THE GEOMETRY OF FITNESS
Probably somewhere in your deep, dark past, you sat in Geometry class in high school. You learned something called “Proofs,” and it was all about two things: “Givens” and “To Prove.”
Givens are things you might not even notice, but they have a huge impact on you. When you were told line A to B was parallel to line C to D, it was parallel, even if it didn’t look right to you. If you are a monotheist, somehow and sometime you are going to have to face the question of why do bad things happen to good people. If your given is “I drive on the right side of the road,” your first taxi ride in London is going to be a thrill ride.
Most people have givens when it comes to fitness and health. The problem is this: are your givens true? I spend my days working with people striving to attain serious fitness goals, but almost daily we run into their “givens.”
I worked with a former high school wrestler who knew he could easily get back to his old “wrestling weight” around 150 pounds when he merely weighed about 100 more. His given was this idea that he had, somewhere in storage, a massive amount of free will, self-discipline and gung ho.
When he weighed 150 or so, he had teammates wandering over to the wrestling room with him. Waiting for him was a coach in sweats with a towel around his neck worried that the 100 degree room was too cool. For three hours, he trashed around pushing, pulling and gasping for the thrill of the wind sprints at the end. Since it was winter, he also picked up a solid case of the flu that really got that bodyweight down.
Most people’s givens simply don’t reflect the reality of their life today.
I knew a woman who had a “go to” diet whenever her weight popped up: Day One, seven eggs, Day Two, seven oranges, and Day Three, seven bananas. That’s all. Each day, just seven items and it worked, she always lost weight. Two days later, she would put it all back one plus a few extra pounds for the trouble. It worked once and she was convinced that this was always the case. It became her given.
Think about it a little bit: what are your givens?
When you decide to “get in shape,” do you go out the door for a jog even though you are trying to get in shape for an explosive sport like basketball? When you decide to drop a few pounds, what is your given?
My point is simple: most people’s givens don’t stand up to reality. As we age, we tighten up in the pectorals, biceps, hip flexors and hamstrings. Sadly, most guys bench and curl and literally age themselves (think of the caricature of an old man stumbling along with stooped shoulders and bent arms) during most workouts.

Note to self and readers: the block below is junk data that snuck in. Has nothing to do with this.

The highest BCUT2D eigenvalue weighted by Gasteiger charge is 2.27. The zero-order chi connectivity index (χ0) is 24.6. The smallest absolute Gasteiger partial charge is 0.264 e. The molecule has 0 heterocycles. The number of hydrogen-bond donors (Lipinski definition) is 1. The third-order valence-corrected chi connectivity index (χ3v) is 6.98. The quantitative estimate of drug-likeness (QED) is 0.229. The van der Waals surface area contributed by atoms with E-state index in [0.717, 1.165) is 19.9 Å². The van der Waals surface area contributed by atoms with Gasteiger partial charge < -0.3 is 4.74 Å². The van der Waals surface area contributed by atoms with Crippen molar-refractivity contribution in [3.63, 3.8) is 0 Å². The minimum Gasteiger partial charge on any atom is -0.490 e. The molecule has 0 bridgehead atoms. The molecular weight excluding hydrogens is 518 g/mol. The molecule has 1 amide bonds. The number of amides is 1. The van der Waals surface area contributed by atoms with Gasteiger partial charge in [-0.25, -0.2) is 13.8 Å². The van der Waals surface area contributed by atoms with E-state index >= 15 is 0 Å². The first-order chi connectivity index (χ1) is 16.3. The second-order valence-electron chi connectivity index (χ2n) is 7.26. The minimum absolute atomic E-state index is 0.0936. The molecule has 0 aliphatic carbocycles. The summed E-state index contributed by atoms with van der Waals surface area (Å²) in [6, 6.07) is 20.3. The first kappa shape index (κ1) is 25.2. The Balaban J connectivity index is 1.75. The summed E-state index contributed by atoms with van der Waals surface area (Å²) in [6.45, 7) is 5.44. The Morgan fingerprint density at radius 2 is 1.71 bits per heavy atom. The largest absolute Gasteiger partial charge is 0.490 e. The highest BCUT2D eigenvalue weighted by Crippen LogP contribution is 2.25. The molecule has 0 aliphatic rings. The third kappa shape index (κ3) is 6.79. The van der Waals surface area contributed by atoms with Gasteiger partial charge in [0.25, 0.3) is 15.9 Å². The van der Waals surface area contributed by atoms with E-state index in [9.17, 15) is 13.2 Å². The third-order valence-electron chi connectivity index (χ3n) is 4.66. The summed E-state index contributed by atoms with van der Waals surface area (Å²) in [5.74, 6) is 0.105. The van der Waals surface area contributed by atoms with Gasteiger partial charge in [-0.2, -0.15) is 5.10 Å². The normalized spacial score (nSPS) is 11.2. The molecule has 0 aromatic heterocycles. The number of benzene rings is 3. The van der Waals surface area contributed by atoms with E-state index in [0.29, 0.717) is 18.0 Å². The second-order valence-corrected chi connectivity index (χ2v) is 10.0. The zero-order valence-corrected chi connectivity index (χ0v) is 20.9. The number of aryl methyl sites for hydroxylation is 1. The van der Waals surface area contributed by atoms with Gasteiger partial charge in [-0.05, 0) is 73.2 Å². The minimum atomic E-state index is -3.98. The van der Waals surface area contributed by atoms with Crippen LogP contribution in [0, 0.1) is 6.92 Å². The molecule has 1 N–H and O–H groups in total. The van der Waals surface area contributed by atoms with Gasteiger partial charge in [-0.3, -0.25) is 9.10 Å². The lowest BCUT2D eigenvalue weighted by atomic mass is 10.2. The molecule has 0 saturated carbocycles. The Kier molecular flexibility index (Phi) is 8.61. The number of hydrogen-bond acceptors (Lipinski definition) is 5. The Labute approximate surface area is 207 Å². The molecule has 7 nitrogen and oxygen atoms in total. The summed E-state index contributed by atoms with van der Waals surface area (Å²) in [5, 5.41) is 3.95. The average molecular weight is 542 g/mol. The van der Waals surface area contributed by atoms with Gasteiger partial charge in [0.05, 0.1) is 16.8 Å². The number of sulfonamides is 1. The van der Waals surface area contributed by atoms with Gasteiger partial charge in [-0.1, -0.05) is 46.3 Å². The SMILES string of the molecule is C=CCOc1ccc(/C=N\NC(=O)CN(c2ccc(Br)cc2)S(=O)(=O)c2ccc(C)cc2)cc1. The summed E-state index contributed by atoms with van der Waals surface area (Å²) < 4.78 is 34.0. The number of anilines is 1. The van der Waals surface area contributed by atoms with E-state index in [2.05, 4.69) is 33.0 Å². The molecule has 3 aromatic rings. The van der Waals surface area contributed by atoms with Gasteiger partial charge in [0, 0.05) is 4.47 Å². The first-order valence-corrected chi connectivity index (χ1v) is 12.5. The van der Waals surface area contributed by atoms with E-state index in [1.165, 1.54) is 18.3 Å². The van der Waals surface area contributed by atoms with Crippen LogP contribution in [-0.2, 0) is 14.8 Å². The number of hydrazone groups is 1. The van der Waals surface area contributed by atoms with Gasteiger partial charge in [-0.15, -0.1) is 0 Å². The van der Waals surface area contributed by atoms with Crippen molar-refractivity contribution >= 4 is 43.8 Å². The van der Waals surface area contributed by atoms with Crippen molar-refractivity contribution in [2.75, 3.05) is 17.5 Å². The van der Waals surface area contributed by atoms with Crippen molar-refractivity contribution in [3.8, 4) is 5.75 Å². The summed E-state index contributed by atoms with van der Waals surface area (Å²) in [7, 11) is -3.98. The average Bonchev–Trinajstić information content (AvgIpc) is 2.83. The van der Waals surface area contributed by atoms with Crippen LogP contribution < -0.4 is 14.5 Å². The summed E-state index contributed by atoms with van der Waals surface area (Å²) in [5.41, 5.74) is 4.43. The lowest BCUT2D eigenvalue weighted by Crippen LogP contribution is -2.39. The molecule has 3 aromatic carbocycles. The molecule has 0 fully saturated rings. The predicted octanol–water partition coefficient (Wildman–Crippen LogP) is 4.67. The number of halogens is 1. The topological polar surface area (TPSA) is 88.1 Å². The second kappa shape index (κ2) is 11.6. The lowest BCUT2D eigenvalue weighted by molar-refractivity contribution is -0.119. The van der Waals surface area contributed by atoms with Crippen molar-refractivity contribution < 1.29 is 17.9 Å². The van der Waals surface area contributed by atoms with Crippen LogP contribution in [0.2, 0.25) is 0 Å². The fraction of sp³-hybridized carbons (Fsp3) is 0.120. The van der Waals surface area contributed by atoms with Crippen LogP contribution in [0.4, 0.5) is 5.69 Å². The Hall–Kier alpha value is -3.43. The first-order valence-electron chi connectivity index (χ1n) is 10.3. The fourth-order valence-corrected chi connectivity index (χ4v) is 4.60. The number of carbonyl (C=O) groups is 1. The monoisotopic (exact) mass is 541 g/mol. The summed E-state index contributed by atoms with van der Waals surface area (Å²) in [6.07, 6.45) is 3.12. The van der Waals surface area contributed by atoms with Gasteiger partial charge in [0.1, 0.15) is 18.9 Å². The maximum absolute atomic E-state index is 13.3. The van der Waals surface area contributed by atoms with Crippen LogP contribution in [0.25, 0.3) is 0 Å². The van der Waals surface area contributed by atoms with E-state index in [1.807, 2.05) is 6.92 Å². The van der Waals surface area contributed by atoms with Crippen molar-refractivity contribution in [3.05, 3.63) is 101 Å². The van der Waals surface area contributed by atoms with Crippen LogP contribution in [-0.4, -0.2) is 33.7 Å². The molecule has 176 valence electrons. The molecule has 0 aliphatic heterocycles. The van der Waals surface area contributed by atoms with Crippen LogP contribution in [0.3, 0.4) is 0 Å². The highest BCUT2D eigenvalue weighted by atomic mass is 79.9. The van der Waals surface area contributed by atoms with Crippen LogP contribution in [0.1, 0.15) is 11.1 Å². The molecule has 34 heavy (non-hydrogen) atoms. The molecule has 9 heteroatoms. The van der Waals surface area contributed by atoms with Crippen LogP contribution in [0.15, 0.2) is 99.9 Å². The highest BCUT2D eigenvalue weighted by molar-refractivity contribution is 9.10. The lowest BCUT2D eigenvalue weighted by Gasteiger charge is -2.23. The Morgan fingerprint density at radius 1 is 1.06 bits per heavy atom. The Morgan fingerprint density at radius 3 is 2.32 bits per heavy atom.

The glutes are literally the seat of power and few gym people train with deep squats, swings or the O lifts. Hill sprints work well here, too, by the way, and give you that “burn” that Ron Burgundy preached to us. When I was young, the ads in the magazines told us that “shoulders make the man,” but rarely do we see overhead presses for “barn door wide shoulders” anymore.
For fat loss, let’s get back to basics. Eat your colorful vegetables just like mom told you to do. How did bagels become a breakfast given is a mystery to me. Drink sugar-free and calorie-free water when you are thirsty. If a carbohydrate comes in a bag or a box, push it aside for a while.
If you really want to get your body weight down, join the military. I understand the French Foreign Legion is looking for volunteers. Oddly, this is the given most people have for fitness… they need to literally have a gun pointed to their head.
Rethink your givens through the lens of where you are and what you have around you. In a typical gym, you have dozens of pieces of equipment that weren’t around in your youth and can get you to your goals quickly. Suspension equipment, Kettlebells, Atlas Stones, Farmer Bars and a wild world of training equipment might trump your experiences of two or three decades ago.
Explore the new world of fitness. Get yourself fit by doing new and challenging sports and games. Rock climbing, for example, is as exhausting as any wrestling class and the rush of excitement will do more for your hormone profile than anything over the counter at the nutrition store. It will also clearly show you why a few pounds around the middle is a bad idea.
Challenge your givens. Explore movement and activity. Try something new in fitness and watch your body composition change.
Dan John has spent his life with one foot in the world of lifting and throwing, and the other foot in academia. An All-American discus thrower, Dan has also competed at the highest levels of Olympic lifting, Highland Games and the Weight Pentathlon, an event in which he holds the American record.